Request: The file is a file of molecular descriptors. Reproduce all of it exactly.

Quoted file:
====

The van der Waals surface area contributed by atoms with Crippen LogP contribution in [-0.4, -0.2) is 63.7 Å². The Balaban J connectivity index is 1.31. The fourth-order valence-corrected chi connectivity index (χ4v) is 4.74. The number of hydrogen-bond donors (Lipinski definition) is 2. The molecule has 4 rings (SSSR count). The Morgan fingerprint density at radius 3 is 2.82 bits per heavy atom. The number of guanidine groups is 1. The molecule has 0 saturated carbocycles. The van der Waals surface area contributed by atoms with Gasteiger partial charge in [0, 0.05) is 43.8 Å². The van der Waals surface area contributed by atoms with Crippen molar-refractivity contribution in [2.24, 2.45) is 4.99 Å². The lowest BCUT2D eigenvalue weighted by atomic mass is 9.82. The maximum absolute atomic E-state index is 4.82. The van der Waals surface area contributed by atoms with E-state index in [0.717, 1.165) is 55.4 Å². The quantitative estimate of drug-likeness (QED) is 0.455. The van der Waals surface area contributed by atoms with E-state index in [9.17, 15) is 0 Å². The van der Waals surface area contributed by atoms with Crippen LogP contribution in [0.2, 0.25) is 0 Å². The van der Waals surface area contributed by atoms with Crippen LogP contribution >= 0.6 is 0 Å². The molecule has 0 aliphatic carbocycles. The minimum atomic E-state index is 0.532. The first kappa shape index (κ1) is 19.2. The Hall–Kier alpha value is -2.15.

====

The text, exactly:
The van der Waals surface area contributed by atoms with Crippen LogP contribution in [-0.4, -0.2) is 63.7 Å². The Balaban J connectivity index is 1.31. The fourth-order valence-corrected chi connectivity index (χ4v) is 4.74. The number of hydrogen-bond donors (Lipinski definition) is 2. The molecule has 4 rings (SSSR count). The Morgan fingerprint density at radius 3 is 2.82 bits per heavy atom. The number of guanidine groups is 1. The molecule has 0 saturated carbocycles. The van der Waals surface area contributed by atoms with Gasteiger partial charge in [0, 0.05) is 43.8 Å². The van der Waals surface area contributed by atoms with Crippen molar-refractivity contribution in [2.24, 2.45) is 4.99 Å². The lowest BCUT2D eigenvalue weighted by atomic mass is 9.82. The maximum absolute atomic E-state index is 4.82. The van der Waals surface area contributed by atoms with E-state index in [0.717, 1.165) is 55.4 Å². The quantitative estimate of drug-likeness (QED) is 0.455. The van der Waals surface area contributed by atoms with E-state index in [9.17, 15) is 0 Å². The van der Waals surface area contributed by atoms with Crippen LogP contribution in [0.2, 0.25) is 0 Å². The van der Waals surface area contributed by atoms with Crippen LogP contribution >= 0.6 is 0 Å². The molecule has 0 aliphatic carbocycles. The minimum atomic E-state index is 0.532. The first kappa shape index (κ1) is 19.2. The Hall–Kier alpha value is -2.15.